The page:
Art and the future of the German economy

Art and the future of the German economy

 

Recently, I had the opportunity to talk about art and economy at the world market leaders’ summit, organised by Wirtschaftswoche. Below is a summary of the on-stage interview I did with Varinia Bernau and my main takeaways.

First, we talked about my goals for the gallery. I want to give impulses to society and economy, and I believe that art is the perfect vehicle to do so. It can open up our minds to a lot of different things– and at the moment, the most important one is certainly complexity. Proust said: “Thanks to art we have not only one world, but a multitude of worlds.”  At the moment, I am under the impression that people wish for a simplicity that does not exist. And through art, which is interpreted differently by every viewer, we train an understanding for ambiguity. Incidentally, this is a development that is also reflected in technology: the binary computer is developing into the quantum computer, which can perceive several states at once.

We also talked about the first exhibition at my gallery with sculptures by the artist Marcus Meyer. “Industrialized Being” showed distorted creatures of mass livestock farming, which he built from glued-together industrial wood panels: cow udders that are far too thick, pigs without bellies – because they are economically inferior. I think that the exhibition really drew attention to the issue of sustainability in an economy focused on maximising profits. What fascinates me about Marcus Meyer’s works is that they are very beautiful while at the same time showing the problems of factory farming.

Of course, sustainability isn’t the only current challenge for the German economy. I also talked about how transformation is going to affect our way of thinking, both in economy and society. One challenge will certainly be that we have to switch to other technologies. Regarding the technologies themselves, I am optimistic. Throughout human history, every technology has made people’s lives easier. Transitional phases were nonetheless often accompanied by unrest and worries. We must therefore be careful to not to lose people in the process. We have to proactively deal with and master the transition phase. And again, there is no black or white; we must allow for nuances. And we must work towards taking away people’s fear of change.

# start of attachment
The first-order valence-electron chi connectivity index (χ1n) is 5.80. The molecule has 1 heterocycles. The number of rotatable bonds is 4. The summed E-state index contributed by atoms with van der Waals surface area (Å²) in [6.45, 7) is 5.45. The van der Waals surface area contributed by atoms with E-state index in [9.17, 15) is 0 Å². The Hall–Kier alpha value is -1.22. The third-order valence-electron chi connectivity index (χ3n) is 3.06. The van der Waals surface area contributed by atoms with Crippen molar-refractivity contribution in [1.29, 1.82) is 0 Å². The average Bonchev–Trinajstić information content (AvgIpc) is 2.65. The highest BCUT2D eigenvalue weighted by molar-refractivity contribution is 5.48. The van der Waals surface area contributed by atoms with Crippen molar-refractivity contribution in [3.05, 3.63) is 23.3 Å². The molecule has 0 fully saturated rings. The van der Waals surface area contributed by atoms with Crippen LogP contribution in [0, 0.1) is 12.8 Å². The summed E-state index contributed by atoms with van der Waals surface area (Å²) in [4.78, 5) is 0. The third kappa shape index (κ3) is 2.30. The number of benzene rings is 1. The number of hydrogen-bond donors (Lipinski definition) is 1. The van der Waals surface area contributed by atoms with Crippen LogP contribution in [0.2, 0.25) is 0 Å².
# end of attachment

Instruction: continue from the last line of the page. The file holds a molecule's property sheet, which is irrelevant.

At the core of the transformation will be digitization – an aspect that is often perceived as a threat, because it might make a lot of people’s jobs redundant. When talking to people who are afraid of losing their jobs, I would like to focus on what makes us valuable and irreplaceable as humans: Our ability to interact with each other and create meaning. When it comes to caretaking and education, machines will not be able to replace social contacts and human warmth. Lifelong learning, however, will be key in order to keep up with digitization. Companies need to think ahead and enable their employees to perform new tasks right now, thus introducing them to the new world of work – perhaps even in a playful way. And even though I see companies as a main driver in this change, they’re the ones who know best which skills will be required, politics have to play their part as well. They need to create an environment in which lifelong learning is possible and natural.

We also discussed how digitization plays out smaller companies, the so-called hidden champions of the German industry. I think that smaller companies have a leg up on bigger companies as they often have smaller, more agile teams that can adapt faster to change. In terms of what is currently discussed as “platform economies”, I also think that these platforms offer smaller companies opportunities for directly targeting the right audiences and generating growth. Some companies have even built their own B2B platforms. In general, the German industry tends to underestimate itself and its power to innovate: The number of patents is high, as well exports.

Lastly, the interview brought up the question of why the management boards of German companies are still so monotonously staffed: white man, mid 50s, business administrator. I think that when it comes to management boards, we are still shaped by stereotypes. When we fill management positions, we look for people who fit three criteria: ambitious, assertive and goal oriented. We unconsciously associate these attributes with men. At the same time, everyone likes to surround themselves with people who resemble them. It is therefore very important to consciously recognize and overcome these stereotypes when filling positions. One way to go about this is to work with anonymous CVs. And you should consciously look for people who also have different opinions or a different social background than yourself.

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